Recognition and treatment of patients with ventricular septal rupture following infarction have improved over the past 25 years to the extent that survival with good long-term palliation is achieved in the majority of patients treated surgically for this catastrophic complication of acute myocardial infarction. The small minority of patients who, by the process of selection, are seen for surgical correction of septal rupture several weeks after infarction routinely have repair of the septal defect with an operative risk of less than 10%. With increasingly early diagnosis of septal rupture, the majority of patients are seen for consideration of surgical repair often within hours after septal rupture. Most such patients seen early after septal rupture exhibit cardiogenic shock. Refinement of operative techniques both for suture repair of freshly in-farcted myocardium and for repair of defects in different anatomical locations has markedly improved survival in these critically ill patients. Deferral of operation for the patient in cardiogenic shock after septal rupture represents a failed therapeutic strategy. Conversely, emergency operation for the patient with septal rupture and cardiogenic shock has markedly improved survival in this high-risk group. Prolonged intraaortic balloon pump support and deferred operation should be reserved for the uncommon patient who, because of delayed diagnosis or referral, is seen in an advanced stage of multisystem failure in which the risks of early operative intervention involve the function of organs other than the heart.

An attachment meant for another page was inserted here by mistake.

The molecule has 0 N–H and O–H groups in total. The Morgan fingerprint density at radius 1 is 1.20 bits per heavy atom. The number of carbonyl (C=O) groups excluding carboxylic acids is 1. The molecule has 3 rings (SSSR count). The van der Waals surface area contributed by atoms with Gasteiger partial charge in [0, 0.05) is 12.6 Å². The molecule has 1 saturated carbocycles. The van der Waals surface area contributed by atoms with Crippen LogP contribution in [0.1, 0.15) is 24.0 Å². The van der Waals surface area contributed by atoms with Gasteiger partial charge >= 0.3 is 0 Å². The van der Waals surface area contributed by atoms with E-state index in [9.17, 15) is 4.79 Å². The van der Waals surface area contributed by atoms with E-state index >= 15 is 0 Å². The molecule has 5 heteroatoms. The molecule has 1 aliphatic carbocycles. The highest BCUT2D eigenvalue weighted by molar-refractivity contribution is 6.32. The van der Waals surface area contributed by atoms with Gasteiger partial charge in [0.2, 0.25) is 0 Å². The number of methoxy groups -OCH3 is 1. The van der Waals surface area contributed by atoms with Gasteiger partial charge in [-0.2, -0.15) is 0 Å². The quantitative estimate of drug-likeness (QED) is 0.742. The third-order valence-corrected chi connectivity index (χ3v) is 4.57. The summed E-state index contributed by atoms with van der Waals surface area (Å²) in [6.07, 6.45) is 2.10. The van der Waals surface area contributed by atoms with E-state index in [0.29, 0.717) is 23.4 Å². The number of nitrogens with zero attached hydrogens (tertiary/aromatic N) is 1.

ASJC Scopus subject areas
- Pulmonary and Respiratory Medicine
- Cardiology and Cardiovascular Medicine